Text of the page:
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Students consider forum

Eileen Duffy | Thursday, September 14, 2006

To some students, today’s second annual Notre Dame Forum is a can’t-miss event led by big names and equally big ideals. To others, however, the cancellation of class for the two hours while the forum takes place is the real news.

Father Thomas Streit, director of the University’s Haiti Program and the Center for Global Health in Biology, said the forum has generated anticipation among students.

“I think [the forum] already has achieved a lot in that it has gotten the discussion really going already,” he said. “I’ve noticed that already in my classes. The forum will be the great culmination of all this buzz that’s already been going since the beginning of the semester.”

Students like sophomore Courtney Haven said the University did a commendable job in choosing the focus of this year’s forum.

“The topic is really interesting,” Haven said. “I think it’s going to be a big thing in the future, the issue of global health.”

Sophomore Dan Thaner, who works with biology professor Nora Besansky at the Center for Global Health and Infectious Diseases, said the issue is especially pertinent today.

“It’s definitely opened up my eyes – it’s made me want to go to Africa this summer, just to see what it’s really like,” he said. “Even though I’m more aware of it, I still feel ignorant of it all.”

The problem being so dire in Africa, a continent quite a distance from South Bend, may diminish it in the minds of some Notre Dame students, Assistant Vice President for News and Information Dennis Brown said.

“I think most people here are cognizant of the fact that there’s a real problem with AIDS in Africa, but that’s in Africa, not middle America. So they don’t really take it very seriously,” he said. “This is an opportunity to focus in, to give the student body a chance to hear from internationally known experts in the field, an opportunity to look at this thing in depth.”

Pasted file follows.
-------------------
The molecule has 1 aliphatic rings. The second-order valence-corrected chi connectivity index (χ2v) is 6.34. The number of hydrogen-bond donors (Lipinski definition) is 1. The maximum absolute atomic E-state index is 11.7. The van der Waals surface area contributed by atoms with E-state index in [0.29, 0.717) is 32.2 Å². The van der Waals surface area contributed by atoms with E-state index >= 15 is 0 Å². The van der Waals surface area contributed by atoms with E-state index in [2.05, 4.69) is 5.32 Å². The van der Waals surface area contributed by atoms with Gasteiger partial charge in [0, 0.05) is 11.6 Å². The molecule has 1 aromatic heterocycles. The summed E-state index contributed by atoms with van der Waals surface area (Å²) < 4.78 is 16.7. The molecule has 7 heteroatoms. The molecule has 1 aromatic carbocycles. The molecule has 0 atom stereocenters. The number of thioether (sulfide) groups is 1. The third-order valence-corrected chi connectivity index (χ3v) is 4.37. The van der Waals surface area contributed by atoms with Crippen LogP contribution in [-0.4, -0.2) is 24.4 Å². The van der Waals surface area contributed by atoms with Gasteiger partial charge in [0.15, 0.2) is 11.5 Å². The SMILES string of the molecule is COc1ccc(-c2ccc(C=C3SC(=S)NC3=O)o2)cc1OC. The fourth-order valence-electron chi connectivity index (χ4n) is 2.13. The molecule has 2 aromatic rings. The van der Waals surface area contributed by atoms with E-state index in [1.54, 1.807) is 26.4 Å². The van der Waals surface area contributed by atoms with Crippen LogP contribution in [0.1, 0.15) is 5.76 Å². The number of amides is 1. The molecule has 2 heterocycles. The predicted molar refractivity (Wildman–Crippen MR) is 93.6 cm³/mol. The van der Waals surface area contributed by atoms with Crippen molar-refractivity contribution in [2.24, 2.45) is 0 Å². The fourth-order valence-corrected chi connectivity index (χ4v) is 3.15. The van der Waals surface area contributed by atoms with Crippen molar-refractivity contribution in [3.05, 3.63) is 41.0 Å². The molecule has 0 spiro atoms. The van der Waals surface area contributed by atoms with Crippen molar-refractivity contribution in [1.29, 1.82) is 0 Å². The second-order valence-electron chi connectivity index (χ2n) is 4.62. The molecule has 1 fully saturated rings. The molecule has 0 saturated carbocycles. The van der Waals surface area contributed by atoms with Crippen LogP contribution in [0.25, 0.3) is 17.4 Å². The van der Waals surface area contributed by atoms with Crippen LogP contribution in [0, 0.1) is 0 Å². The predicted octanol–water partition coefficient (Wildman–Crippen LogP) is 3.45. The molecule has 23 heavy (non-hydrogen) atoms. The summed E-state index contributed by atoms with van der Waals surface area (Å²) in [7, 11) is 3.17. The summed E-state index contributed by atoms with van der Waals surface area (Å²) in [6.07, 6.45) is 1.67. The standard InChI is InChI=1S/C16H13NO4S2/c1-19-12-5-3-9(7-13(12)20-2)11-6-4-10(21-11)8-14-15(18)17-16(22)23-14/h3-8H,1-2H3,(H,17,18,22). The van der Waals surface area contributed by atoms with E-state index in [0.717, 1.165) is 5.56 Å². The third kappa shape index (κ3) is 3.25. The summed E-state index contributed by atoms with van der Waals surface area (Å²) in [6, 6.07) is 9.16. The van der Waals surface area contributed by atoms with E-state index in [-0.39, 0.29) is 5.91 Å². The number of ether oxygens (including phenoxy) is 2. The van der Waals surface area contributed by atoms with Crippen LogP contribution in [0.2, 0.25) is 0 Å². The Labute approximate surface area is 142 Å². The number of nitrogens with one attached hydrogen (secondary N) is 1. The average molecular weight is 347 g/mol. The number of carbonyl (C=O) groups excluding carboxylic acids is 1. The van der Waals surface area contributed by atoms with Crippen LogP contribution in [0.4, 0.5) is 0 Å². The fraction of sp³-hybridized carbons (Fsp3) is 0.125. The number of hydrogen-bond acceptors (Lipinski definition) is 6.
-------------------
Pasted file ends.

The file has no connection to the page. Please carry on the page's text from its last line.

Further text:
Sophomore Claire Sloss – who is “interested in social justice” – is planning on attending the forum, but admits that she’s required to do so for a class.

“I think it’s nice [that classes are cancelled]. It allows everybody who wants to attend, to attend,” she said. “But I think it’s also a good excuse for kids not to go to class.”

A good exuse for students like senior Jorie Reger, who said she is “stoked” about classes being cancelled.

“I don’t think it’s a good idea to cancel classes, even though I’m excited,” she said. “People who have class cancelled aren’t saying, ‘Yes, I can go to the forum.’ They are saying, ‘Sweet, I can go do whatever I want now.'”

Panelist Michael Dewan also expressed concern over the length of the program.

“To be honest, I don’t know how much inspiring two hours can do,” he said. “But at the very least, it can raise people’s eyebrows and get people to start thinking about [global health]. If people can listen to what Drs. Farmer, Sachs and Opwonya have to say, maybe they’ll be that much more interested in educating themselves or going out and making a difference themselves.

“Ideally, that’s what the purpose of the forum is.”